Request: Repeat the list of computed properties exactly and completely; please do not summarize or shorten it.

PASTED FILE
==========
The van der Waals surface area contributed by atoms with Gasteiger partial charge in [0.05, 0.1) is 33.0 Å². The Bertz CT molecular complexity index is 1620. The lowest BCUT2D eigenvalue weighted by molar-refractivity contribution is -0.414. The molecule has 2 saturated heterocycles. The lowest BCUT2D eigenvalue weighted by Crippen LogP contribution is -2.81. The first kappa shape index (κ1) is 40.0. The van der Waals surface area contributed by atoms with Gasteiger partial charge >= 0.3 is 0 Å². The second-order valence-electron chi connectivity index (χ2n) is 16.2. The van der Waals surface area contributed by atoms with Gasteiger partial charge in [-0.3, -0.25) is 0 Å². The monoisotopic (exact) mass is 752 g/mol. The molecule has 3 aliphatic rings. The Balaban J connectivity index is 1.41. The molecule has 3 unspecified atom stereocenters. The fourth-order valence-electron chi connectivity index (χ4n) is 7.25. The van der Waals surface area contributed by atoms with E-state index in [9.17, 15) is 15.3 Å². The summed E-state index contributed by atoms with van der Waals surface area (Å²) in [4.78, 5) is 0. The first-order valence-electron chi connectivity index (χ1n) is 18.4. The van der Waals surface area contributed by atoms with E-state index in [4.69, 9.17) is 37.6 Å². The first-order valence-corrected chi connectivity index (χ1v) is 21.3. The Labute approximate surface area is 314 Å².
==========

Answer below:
The van der Waals surface area contributed by atoms with Gasteiger partial charge in [0.05, 0.1) is 33.0 Å². The Bertz CT molecular complexity index is 1620. The lowest BCUT2D eigenvalue weighted by molar-refractivity contribution is -0.414. The molecule has 2 saturated heterocycles. The lowest BCUT2D eigenvalue weighted by Crippen LogP contribution is -2.81. The first kappa shape index (κ1) is 40.0. The van der Waals surface area contributed by atoms with Gasteiger partial charge >= 0.3 is 0 Å². The second-order valence-electron chi connectivity index (χ2n) is 16.2. The van der Waals surface area contributed by atoms with Gasteiger partial charge in [-0.3, -0.25) is 0 Å². The monoisotopic (exact) mass is 752 g/mol. The molecule has 3 aliphatic rings. The Balaban J connectivity index is 1.41. The molecule has 3 unspecified atom stereocenters. The fourth-order valence-electron chi connectivity index (χ4n) is 7.25. The van der Waals surface area contributed by atoms with E-state index in [9.17, 15) is 15.3 Å². The summed E-state index contributed by atoms with van der Waals surface area (Å²) in [4.78, 5) is 0. The first-order valence-electron chi connectivity index (χ1n) is 18.4. The van der Waals surface area contributed by atoms with E-state index in [4.69, 9.17) is 37.6 Å². The first-order valence-corrected chi connectivity index (χ1v) is 21.3. The Labute approximate surface area is 314 Å².